The Prime Minister was urged by Euro-sceptic campaigners including senior Tory MPs to make preparations to quit the talks with EU chiefs if the issue of future trade is not on the table by the end of this year.
Their demand came after European Commission President Jean Claude-Juncker claimed the Brexit discussions were progressing so slowly that “miracles” were needed for the next deadline to be hit.
His intervention, a day after reports of “decisive steps forwards” in the negotiations, was being at Westminster last night as an attempt to de-stabilise the drive towards a deal.
Senior Tory MPs and business figures yesterday wrote to Mrs May urging her to quit the Brussels negotiations by the end of December if EU negotiators refuse to start discussing trade.
Brexit news: Theresa May urged to leave EU talks
By the end of October, we will not have sufficient progress
“If the EU is not seriously negotiating a free trade deal by Christmas 2017, the Government should give formal notice that we will move to World Trade Organisation rules in March 2019,” their letter said.
The letter was organised by Leave Means Leave, a pressure group campaigning for a full break with Brussels backed by around 50 Tory MPs.
Signatories to the letter included former ministers Owen Paterson and David Jones, senior Tory MP Peter Bone, Tory MEP David Campbell Bannerman and business leaders Richard Tice and John Longworth.
It also raised concerns about the Prime Minister’s recent Brexit speech in Florence including an accusation that the Government was not acting quickly enough to tighten border rules after Brexit.
Juncker claimed Brexit discussions needed ‘miracles’ for the next deadline to be hit
“The proposal merely to register EU migrants during the transition period does not provide control over migration.
“Given the significant level of public concern over this issue, Leave voters will wish to see real change as quickly as possible after the UK leaves the EU, and not a delay for at least five years after the vote,” the letter said.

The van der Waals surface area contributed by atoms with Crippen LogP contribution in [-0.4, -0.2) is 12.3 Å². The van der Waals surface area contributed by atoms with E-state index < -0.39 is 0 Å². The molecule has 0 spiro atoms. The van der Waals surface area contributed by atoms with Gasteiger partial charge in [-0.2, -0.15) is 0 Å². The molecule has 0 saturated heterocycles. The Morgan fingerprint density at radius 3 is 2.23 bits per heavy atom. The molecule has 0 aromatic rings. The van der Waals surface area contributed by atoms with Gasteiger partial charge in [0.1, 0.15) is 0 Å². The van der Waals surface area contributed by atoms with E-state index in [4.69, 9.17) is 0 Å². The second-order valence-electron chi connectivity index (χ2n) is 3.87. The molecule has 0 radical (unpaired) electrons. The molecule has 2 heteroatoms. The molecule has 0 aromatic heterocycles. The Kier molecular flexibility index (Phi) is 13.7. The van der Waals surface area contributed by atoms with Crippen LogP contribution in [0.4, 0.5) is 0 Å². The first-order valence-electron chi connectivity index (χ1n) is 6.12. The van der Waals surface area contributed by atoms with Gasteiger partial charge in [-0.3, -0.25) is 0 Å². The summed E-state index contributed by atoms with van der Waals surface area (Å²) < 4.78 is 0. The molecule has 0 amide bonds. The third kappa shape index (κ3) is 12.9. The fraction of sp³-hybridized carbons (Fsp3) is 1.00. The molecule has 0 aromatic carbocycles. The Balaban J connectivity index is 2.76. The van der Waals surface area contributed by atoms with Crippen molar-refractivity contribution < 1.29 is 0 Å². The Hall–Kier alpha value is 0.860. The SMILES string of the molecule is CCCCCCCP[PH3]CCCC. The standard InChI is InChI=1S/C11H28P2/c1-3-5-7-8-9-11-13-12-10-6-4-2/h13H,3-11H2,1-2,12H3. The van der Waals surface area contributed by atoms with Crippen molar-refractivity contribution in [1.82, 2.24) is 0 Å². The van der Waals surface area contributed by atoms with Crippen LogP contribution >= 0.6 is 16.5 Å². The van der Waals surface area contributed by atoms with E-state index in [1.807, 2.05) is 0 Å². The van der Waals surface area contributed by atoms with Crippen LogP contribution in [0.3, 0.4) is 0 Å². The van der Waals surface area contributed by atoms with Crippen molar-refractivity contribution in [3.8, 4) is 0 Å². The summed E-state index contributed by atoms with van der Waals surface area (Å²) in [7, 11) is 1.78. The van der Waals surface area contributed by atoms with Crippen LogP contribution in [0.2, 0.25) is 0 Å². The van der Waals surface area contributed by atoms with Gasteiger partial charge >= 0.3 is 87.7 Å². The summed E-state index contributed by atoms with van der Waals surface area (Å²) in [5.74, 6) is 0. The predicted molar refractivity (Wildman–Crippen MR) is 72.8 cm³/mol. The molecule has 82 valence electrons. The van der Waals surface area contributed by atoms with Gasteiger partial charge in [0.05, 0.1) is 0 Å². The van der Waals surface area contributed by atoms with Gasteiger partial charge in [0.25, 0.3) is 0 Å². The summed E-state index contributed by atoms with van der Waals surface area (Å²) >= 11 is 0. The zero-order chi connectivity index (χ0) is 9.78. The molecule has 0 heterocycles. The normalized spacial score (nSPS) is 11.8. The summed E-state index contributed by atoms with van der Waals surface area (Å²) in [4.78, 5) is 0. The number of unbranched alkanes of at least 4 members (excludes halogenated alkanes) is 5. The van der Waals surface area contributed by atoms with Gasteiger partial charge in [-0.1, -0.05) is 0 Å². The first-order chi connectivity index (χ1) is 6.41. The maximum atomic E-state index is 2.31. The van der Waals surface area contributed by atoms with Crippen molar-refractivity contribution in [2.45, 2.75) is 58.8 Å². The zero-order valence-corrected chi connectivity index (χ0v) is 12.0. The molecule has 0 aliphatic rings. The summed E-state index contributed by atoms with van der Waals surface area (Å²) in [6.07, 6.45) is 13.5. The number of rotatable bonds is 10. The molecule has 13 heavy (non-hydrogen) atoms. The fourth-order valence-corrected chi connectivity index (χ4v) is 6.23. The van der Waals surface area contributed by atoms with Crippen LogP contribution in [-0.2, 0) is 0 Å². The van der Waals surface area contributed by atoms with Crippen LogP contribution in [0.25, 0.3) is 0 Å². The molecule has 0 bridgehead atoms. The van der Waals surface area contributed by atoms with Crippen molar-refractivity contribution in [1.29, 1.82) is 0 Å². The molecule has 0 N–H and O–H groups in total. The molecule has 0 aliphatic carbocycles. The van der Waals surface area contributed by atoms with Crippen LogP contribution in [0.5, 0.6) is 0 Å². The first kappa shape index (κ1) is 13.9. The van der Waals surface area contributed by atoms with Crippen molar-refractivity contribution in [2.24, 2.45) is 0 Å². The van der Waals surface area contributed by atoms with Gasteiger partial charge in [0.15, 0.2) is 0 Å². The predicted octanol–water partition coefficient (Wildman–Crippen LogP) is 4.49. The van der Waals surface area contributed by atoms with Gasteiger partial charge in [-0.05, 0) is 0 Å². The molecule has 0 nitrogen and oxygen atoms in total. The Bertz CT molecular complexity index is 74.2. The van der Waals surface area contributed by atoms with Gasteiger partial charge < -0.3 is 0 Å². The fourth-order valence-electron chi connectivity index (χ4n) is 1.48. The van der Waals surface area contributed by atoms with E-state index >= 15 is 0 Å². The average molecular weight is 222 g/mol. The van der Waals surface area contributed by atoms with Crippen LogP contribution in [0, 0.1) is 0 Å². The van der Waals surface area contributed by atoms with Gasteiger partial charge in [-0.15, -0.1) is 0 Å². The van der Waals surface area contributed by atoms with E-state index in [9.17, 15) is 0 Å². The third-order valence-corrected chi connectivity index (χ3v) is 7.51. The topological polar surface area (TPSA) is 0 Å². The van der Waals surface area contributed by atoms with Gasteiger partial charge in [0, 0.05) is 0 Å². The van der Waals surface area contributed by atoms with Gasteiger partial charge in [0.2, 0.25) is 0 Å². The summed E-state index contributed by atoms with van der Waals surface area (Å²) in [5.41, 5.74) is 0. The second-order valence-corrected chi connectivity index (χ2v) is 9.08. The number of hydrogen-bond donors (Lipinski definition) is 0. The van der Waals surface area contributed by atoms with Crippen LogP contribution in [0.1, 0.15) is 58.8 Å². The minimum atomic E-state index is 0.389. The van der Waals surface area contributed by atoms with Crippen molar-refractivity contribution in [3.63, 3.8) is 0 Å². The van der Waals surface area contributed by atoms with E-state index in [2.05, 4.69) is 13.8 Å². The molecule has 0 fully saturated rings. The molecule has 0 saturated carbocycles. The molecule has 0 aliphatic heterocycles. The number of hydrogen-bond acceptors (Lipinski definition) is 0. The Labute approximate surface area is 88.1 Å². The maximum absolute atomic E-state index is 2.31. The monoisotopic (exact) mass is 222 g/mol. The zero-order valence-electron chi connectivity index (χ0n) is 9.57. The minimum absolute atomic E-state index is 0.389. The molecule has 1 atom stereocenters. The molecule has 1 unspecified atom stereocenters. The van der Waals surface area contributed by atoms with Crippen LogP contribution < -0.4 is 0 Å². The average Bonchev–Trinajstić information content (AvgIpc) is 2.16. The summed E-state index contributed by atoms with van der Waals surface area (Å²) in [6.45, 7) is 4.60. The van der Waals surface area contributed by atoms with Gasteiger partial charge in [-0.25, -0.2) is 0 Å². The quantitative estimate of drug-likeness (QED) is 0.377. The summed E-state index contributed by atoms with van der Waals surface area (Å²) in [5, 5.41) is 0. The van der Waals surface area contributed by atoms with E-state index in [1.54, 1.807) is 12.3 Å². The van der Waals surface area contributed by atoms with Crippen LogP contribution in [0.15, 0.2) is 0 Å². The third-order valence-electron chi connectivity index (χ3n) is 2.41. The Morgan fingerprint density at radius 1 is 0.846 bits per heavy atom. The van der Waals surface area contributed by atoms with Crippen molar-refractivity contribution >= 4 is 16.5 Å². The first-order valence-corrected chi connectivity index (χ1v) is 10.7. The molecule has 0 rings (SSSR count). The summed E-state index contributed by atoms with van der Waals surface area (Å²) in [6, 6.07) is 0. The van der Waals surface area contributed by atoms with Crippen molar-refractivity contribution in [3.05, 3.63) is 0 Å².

It also criticised the Prime Minister’s plans for a two-year transition period of continuing close ties to Brussels after the formal exit date in March 2019.
“This could result in an indefinite delay to a proper Brexit. There is no incentive for the EU to accelerate a free trade deal, unless they really believe we would move to World Trade Organisation rules,” the letter said.
Mr Juncker cast doubt on the talks yesterday by suggesting they were unlikely to have resolved preliminary issues before a crunch EU summit in October.
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At that gathering in Brussels, EU leaders are set to decide whether enough progress has happened for them to allow the talks to move onto a planned second phase that includes the issue of Britain’s future trade relations with the bloc.
“By the end of October, we will not have sufficient progress,” said Mr Juncker, attending a summit in Estonia.
“At the end of this week, I am saying that there will be no sufficient progress from now until October unless miracles will happen.”
Failure to hit the October deadline means starting trade talks before the end of the year will be virtually impossible.